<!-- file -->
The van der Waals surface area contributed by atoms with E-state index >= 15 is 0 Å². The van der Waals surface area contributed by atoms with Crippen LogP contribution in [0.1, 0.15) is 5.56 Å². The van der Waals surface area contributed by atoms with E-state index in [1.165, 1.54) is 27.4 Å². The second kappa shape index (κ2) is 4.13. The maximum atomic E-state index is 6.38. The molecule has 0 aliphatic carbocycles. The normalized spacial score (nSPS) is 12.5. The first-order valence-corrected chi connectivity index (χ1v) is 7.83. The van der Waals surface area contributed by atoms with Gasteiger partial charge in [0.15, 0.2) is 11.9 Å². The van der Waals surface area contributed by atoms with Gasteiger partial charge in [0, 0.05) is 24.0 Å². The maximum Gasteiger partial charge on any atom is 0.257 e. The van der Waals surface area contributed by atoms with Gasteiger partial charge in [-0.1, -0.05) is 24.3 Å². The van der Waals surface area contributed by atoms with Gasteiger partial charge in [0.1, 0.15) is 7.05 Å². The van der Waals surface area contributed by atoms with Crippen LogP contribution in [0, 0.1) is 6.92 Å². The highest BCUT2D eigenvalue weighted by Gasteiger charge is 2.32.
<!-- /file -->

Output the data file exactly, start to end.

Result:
The van der Waals surface area contributed by atoms with E-state index >= 15 is 0 Å². The van der Waals surface area contributed by atoms with Crippen LogP contribution in [0.1, 0.15) is 5.56 Å². The van der Waals surface area contributed by atoms with E-state index in [1.165, 1.54) is 27.4 Å². The second kappa shape index (κ2) is 4.13. The maximum atomic E-state index is 6.38. The molecule has 0 aliphatic carbocycles. The normalized spacial score (nSPS) is 12.5. The first-order valence-corrected chi connectivity index (χ1v) is 7.83. The van der Waals surface area contributed by atoms with Gasteiger partial charge in [0.15, 0.2) is 11.9 Å². The van der Waals surface area contributed by atoms with Gasteiger partial charge in [0, 0.05) is 24.0 Å². The maximum Gasteiger partial charge on any atom is 0.257 e. The van der Waals surface area contributed by atoms with Gasteiger partial charge in [-0.1, -0.05) is 24.3 Å². The van der Waals surface area contributed by atoms with Gasteiger partial charge in [0.1, 0.15) is 7.05 Å². The van der Waals surface area contributed by atoms with Crippen LogP contribution in [0, 0.1) is 6.92 Å². The highest BCUT2D eigenvalue weighted by Gasteiger charge is 2.32.